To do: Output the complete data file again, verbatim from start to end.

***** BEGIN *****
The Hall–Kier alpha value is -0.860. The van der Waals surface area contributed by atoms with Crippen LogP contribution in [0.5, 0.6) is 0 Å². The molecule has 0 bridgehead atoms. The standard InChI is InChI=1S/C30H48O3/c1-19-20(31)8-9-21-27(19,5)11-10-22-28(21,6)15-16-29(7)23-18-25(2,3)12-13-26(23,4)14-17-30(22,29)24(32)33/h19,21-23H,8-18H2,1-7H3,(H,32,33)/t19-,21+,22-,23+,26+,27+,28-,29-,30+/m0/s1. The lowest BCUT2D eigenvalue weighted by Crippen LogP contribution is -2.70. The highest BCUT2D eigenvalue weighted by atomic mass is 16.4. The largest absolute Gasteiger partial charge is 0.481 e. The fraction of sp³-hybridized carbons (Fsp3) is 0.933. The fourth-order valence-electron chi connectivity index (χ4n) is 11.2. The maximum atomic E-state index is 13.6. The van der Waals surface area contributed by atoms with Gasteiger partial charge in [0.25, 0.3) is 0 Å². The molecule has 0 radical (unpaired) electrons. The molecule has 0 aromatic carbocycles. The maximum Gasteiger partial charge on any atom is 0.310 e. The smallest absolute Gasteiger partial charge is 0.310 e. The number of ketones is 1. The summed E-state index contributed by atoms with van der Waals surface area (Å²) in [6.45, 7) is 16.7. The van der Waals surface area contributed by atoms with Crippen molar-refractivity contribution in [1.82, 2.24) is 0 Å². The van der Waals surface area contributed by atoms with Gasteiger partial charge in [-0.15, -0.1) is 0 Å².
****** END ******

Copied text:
The Hall–Kier alpha value is -0.860. The van der Waals surface area contributed by atoms with Crippen LogP contribution in [0.5, 0.6) is 0 Å². The molecule has 0 bridgehead atoms. The standard InChI is InChI=1S/C30H48O3/c1-19-20(31)8-9-21-27(19,5)11-10-22-28(21,6)15-16-29(7)23-18-25(2,3)12-13-26(23,4)14-17-30(22,29)24(32)33/h19,21-23H,8-18H2,1-7H3,(H,32,33)/t19-,21+,22-,23+,26+,27+,28-,29-,30+/m0/s1. The lowest BCUT2D eigenvalue weighted by Crippen LogP contribution is -2.70. The highest BCUT2D eigenvalue weighted by atomic mass is 16.4. The largest absolute Gasteiger partial charge is 0.481 e. The fraction of sp³-hybridized carbons (Fsp3) is 0.933. The fourth-order valence-electron chi connectivity index (χ4n) is 11.2. The maximum atomic E-state index is 13.6. The van der Waals surface area contributed by atoms with Gasteiger partial charge in [0.25, 0.3) is 0 Å². The molecule has 0 radical (unpaired) electrons. The molecule has 0 aromatic carbocycles. The maximum Gasteiger partial charge on any atom is 0.310 e. The smallest absolute Gasteiger partial charge is 0.310 e. The number of ketones is 1. The summed E-state index contributed by atoms with van der Waals surface area (Å²) in [6.45, 7) is 16.7. The van der Waals surface area contributed by atoms with Crippen molar-refractivity contribution in [1.82, 2.24) is 0 Å². The van der Waals surface area contributed by atoms with Gasteiger partial charge in [-0.15, -0.1) is 0 Å².